Surviving the Brexit talent crush
There are fears Brexit might lead to a 'talent crush', with top-quality workers from Europe flocking back to their home countries and leaving our companies without the skills that they need to keep their businesses going - let alone expand.
This is hitting at the most inconvenient of times because, as I have written before for TrainingZone, there is already intensifying competition between companies for top workers.
So, how can you prepare? How can you make sure that your exposure is as limited as possible?
1. Keep the talent that you currently have
Firstly, don't forget to count your blessings. If you are running a successful business, then you already have a large number of quality workers who have helped build your business to where it is today.
It is sensible to be focussed on future talent, but don't let that undermine or steal focus away from people that are already working with you. Show your current workers that you are committed to their futures, and that you are invested in them as people. It is much easier to keep your current workers, than recruit new people. HR departments often forget that.
So, if you are facing a talent crunch in certain departments or sections of your business, the first thing that you should do is ask yourself whether there is existing talent in a different part of your business that can be tooled up and retrained. Don't give up existing talent easily, because it is be difficult to find again in the future. This is what many companies learned during the recession.
As Scott Johnson, an economic analyst, writes: "The crisis led to a crash in the public markets, with the FTSE 100 falling by 31.3%. However, the UK economy more generally, of course, did not fall by the same amount. That is because many private businesses assumed the load of the national economy on their shoulders. There was a so-called 'employment miracle', where the crisis did not lead to large-scale unemployment. Instead, they 'hoarded' talent."
2. Correct any misperceptions
One of the most damaging problems - which may be leading to concern among your workforce - is the spreading of rumours about the future of Europeans workers in the UK post Brexit.
In fact, the Government has done a lot to reassure Europeans currently living in the UK that they will be able to stay here for the foreseeable future, with most people being able to apply for 'settled status'.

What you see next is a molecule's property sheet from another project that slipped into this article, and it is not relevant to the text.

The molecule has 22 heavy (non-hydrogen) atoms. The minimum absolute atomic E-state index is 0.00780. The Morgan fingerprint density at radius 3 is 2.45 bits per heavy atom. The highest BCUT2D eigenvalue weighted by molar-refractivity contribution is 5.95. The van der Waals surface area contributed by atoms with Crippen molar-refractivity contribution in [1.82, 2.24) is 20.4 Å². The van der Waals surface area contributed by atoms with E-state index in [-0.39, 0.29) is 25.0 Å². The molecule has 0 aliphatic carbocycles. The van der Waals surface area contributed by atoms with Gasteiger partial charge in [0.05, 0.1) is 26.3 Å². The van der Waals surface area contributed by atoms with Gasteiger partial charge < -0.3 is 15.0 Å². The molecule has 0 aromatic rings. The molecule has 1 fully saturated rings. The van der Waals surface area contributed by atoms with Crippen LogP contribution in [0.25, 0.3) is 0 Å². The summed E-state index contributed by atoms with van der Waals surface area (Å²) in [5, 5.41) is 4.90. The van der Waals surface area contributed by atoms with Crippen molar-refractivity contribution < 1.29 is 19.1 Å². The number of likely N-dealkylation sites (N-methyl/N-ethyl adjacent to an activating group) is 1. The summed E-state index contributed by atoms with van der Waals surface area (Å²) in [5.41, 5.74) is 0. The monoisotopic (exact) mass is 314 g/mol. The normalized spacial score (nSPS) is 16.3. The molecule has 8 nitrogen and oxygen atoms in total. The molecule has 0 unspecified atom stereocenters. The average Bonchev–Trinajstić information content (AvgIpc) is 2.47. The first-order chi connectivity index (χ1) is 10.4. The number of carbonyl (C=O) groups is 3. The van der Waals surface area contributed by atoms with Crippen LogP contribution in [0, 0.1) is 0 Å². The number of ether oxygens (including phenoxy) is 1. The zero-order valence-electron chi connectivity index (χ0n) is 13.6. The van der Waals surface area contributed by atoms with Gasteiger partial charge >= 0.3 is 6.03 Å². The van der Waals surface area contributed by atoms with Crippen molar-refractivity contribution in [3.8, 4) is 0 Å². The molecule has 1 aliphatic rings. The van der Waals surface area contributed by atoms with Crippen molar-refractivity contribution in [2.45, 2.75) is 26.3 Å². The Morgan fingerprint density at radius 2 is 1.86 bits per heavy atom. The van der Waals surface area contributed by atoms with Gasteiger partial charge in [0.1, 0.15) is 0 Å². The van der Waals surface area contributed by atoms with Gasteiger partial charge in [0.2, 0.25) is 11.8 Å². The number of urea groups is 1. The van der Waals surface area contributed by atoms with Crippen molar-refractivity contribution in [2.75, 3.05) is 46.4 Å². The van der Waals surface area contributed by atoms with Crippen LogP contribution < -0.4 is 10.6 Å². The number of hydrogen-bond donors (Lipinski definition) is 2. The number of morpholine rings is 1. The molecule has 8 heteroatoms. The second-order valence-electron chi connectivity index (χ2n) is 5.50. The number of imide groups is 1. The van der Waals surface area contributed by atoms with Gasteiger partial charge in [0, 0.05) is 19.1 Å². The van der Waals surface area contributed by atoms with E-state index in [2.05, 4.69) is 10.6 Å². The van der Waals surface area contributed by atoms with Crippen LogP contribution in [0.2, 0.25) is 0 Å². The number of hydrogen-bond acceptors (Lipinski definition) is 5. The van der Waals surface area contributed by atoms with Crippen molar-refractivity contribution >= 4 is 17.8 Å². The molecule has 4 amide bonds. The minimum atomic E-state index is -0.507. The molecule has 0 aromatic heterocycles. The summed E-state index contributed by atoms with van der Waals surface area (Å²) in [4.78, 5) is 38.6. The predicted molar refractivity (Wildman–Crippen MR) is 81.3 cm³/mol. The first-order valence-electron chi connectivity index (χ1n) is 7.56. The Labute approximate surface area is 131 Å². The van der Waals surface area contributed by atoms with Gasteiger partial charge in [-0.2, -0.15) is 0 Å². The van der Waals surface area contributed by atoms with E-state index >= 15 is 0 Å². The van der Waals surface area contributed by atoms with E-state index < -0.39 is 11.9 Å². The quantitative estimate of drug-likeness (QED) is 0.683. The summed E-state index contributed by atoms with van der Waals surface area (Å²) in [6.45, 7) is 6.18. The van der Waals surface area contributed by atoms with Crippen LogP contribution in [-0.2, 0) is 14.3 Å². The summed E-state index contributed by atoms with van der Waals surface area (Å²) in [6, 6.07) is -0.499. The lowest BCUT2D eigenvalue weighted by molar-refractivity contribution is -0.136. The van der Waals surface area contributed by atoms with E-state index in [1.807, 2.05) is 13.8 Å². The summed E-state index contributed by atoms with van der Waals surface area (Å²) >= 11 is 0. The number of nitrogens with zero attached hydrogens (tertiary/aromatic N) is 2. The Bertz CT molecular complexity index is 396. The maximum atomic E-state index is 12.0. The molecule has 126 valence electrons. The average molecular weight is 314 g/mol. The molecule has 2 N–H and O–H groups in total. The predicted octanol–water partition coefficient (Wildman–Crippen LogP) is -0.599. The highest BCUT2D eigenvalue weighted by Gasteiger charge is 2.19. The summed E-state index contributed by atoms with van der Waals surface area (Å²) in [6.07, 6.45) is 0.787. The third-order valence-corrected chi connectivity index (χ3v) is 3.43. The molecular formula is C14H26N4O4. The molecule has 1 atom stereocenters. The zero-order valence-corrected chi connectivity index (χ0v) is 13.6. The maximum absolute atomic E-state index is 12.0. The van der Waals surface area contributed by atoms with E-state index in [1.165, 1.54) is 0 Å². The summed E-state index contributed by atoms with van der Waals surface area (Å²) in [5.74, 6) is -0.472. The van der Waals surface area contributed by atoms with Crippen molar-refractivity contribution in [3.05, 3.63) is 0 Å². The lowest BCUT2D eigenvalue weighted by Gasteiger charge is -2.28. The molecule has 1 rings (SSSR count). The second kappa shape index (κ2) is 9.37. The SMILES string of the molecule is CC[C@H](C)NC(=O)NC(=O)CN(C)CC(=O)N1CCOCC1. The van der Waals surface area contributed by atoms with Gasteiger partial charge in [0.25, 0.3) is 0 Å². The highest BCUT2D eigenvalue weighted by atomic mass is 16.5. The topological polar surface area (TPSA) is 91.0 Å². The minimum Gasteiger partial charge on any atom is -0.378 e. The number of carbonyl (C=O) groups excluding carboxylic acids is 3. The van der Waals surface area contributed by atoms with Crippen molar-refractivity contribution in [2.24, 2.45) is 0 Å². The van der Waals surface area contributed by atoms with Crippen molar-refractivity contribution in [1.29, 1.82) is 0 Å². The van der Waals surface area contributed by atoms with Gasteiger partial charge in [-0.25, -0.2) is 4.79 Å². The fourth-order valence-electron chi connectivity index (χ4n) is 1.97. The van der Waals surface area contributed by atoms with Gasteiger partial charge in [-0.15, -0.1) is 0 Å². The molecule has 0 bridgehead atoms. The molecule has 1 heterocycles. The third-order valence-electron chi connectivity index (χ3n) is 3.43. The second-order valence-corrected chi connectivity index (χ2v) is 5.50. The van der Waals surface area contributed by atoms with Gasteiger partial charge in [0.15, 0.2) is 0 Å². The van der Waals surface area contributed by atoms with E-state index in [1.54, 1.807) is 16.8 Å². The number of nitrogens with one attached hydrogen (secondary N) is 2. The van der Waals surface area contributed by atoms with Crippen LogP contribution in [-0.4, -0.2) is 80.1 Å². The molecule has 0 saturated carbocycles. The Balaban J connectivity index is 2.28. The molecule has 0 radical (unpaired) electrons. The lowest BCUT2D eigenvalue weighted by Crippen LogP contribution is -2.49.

However, workplaces are often full of speculation and gossip, and it's easy for one of your employees to get the wrong end of the stick - and then suddenly everyone thinks they will be required to leave the country next year.
Don't let this speculation and these misconceptions spread. Use internal communications to get out right and accurate information, and let your workforce know that you will support them as a company throughout the process. This will provide them with the certainty that they may need to stay with you in the long term.
3. Take a stand
At the moment many European workers in the UK are looking for company voices who are willing to take a stand and defend their interests to Government. As a company you can gain both visibility and kudos for taking a stand like this. By improving your brand this way, you can encourage more people to consider you as an employer as well.
For example, if you are an agricultural company that hires a number of seasonal European workers, by taking a prominent stand to defend their interests, this visibility might lead to more - rather than less - applications in the future.
4. Recruit locally and set up training schemes
Finally, make sure that you are prepared for the worst-case scenario. The old adage is: prepare for the worst, and hope for the best.
If there is an additional talent shortage in the future caused by Brexit, you should start preparing for it now. One of the best ways to do so is to go on a hiring drive locally; something that some companies have neglected to do because they have fallen into a pattern of hiring from abroad.
Many companies I speak to say that they can't find the talent that they need locally, and I have a lot of sympathy with them. But this can be solved too by launching new training schemes.
Have you been thinking about launching a training scheme over the last few years? Now is the opportunity to do so.
Overall, the next few years could be difficult ones for the companies as they face talent shortages, but if you prepare and consider innovative solutions, you should be able to overcome the problems.
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A columnist and marketing expert, I previously worked at number of the biggest global consultancies, including PwC, advising multinationals on their expansion strategy. I saw the value that smaller local businesses could take from the process too.